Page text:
Heading into 2018, Republicans in Congress are unloved and endangered. Their continued control over the House and Senate after the November midterm elections appears precarious. Democrats hold a commanding 13-point lead over the GOP in the generic congressional ballot, according to Real Clear Politics. But Republicans can retain control of Congress.
Looking at the map and the calendar, a Democratic takeover of the House and Senate is not inevitable.
In the Senate, Democrats are defending 25 seats, including 10 in states that President Trump carried in 2016. Five of those states favored Trump by 10 points or more.
Sounds good for the GOP, right? Well, not exactly.
After the Republicans’ recent loss in an Alabama special election, the Senate will now have 51 Republicans and 49 Democrats. That means Democrats will have to pick up just two more seats in November to win the majority. And Republicans are in danger of losing seats in any of the following states: Arizona, Nevada, and Tennessee.
As for the House, things are more in doubt, as each seat is up for election every two years. A national wave election could easily move the House into Democratic hands.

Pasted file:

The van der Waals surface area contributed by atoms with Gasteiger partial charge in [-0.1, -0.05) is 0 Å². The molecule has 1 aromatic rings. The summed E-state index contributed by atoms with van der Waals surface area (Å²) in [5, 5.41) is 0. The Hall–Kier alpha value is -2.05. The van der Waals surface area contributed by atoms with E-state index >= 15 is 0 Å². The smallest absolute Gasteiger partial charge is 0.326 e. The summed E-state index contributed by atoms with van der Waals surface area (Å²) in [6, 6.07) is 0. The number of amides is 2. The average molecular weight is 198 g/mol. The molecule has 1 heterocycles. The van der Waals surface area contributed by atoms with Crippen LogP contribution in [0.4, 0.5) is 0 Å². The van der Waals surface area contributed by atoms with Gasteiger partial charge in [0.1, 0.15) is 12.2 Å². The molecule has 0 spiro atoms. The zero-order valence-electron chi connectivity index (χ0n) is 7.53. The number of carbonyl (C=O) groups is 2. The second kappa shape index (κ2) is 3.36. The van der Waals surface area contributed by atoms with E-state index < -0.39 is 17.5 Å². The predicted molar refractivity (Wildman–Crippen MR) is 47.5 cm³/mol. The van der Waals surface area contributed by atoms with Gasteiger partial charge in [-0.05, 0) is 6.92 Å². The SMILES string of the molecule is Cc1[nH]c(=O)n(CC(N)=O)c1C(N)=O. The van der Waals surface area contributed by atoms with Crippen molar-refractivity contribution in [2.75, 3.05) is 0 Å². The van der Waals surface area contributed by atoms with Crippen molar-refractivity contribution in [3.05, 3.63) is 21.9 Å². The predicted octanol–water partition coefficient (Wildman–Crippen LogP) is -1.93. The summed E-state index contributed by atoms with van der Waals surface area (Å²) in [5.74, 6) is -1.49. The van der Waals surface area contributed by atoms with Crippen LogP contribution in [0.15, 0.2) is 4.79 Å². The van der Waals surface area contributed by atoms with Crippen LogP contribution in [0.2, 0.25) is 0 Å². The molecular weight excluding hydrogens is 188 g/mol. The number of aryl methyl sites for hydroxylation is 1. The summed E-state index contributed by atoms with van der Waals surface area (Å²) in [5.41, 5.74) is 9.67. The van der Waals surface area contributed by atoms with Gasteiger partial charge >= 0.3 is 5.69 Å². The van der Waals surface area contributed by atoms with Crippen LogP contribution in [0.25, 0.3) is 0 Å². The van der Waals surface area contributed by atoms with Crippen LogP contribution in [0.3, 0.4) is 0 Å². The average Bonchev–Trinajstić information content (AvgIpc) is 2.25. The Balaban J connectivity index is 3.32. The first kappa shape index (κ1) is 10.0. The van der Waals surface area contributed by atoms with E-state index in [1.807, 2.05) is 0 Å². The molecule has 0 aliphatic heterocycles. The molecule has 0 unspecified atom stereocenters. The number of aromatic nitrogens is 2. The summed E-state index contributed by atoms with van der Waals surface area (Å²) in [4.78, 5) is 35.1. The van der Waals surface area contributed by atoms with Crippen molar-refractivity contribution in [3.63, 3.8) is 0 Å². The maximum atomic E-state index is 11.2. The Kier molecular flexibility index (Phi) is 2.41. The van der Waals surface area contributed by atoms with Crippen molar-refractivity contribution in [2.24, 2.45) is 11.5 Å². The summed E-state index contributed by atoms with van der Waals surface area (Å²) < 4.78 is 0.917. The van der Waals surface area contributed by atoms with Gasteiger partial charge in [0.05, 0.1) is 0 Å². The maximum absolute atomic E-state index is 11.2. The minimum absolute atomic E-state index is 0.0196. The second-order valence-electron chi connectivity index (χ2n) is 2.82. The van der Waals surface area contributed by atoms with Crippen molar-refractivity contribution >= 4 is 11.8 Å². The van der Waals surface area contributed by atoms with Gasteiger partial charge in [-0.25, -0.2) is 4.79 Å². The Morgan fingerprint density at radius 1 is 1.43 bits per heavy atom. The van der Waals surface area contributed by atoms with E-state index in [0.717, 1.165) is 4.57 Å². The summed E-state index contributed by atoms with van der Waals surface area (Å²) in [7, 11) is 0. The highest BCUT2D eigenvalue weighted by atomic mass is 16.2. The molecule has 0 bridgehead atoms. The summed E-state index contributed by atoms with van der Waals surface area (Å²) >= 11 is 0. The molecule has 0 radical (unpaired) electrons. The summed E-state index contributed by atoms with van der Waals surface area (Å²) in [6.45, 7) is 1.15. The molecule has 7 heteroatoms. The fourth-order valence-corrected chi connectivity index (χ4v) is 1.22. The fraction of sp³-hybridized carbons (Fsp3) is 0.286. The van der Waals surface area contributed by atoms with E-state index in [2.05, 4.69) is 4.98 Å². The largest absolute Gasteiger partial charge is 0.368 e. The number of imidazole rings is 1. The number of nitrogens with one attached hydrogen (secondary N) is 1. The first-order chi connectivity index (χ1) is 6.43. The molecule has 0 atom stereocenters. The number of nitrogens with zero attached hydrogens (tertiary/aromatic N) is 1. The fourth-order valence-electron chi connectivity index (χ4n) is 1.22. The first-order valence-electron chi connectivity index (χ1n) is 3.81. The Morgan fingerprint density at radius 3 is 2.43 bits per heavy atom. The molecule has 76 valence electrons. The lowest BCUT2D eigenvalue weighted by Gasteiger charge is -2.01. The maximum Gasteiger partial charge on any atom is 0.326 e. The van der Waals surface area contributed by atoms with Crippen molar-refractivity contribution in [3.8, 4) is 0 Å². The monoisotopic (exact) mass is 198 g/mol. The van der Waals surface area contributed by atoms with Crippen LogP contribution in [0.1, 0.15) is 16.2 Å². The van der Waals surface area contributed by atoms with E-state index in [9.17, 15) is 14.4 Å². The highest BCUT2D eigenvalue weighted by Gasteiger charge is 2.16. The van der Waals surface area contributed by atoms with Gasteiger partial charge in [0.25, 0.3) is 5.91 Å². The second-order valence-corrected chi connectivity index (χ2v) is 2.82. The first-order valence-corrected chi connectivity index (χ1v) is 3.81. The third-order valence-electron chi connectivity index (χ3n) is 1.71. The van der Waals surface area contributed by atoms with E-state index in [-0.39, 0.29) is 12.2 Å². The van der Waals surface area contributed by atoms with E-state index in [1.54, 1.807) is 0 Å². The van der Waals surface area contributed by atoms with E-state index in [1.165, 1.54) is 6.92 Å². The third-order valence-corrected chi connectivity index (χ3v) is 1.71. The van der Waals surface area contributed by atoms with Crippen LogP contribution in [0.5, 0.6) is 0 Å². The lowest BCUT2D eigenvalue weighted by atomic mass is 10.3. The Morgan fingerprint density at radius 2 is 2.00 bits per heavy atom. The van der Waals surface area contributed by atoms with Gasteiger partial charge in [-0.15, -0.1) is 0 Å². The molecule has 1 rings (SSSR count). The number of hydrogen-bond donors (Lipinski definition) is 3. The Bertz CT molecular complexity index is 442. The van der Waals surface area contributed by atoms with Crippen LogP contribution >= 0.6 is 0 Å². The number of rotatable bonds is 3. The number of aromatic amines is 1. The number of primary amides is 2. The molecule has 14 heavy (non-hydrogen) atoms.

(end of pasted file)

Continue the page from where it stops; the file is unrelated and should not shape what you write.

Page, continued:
But it’s not too late for Republicans to turn things around. Here’s how.
First, they need to stop talking about entitlement reform. That translates to cuts in Social Security and Medicare – which harms their aging base. It is political suicide.
Second, Republicans need to quit nominating candidates who are crazy or offend women. Women made the difference in the Alabama election. Republicans lost Deleware in 2010 by running a candidate who repeatedly proclaimed, “I’m not a witch.” It seems Delawarians wanted more from their next senator than not being a witch.
Third, Republicans must embrace the positive news about the economy. Unemployment has hit a 17-year low. Black unemployment has dropped the most. The economy is humming. And President Clinton’s words still ring true – “It’s the economy, stupid!”
Republicans, it’s your job to turn lemons into lemonade and tie the current economic boom to the pending tax cuts. Bottom line, if you can sidestep missteps, smile enough, and stay off Twitter (I’m talking to you, Mr. Trump), you may still be Kings of the Hill in 2019.
About the Author
Lloyd Green writes for FoxNews.com.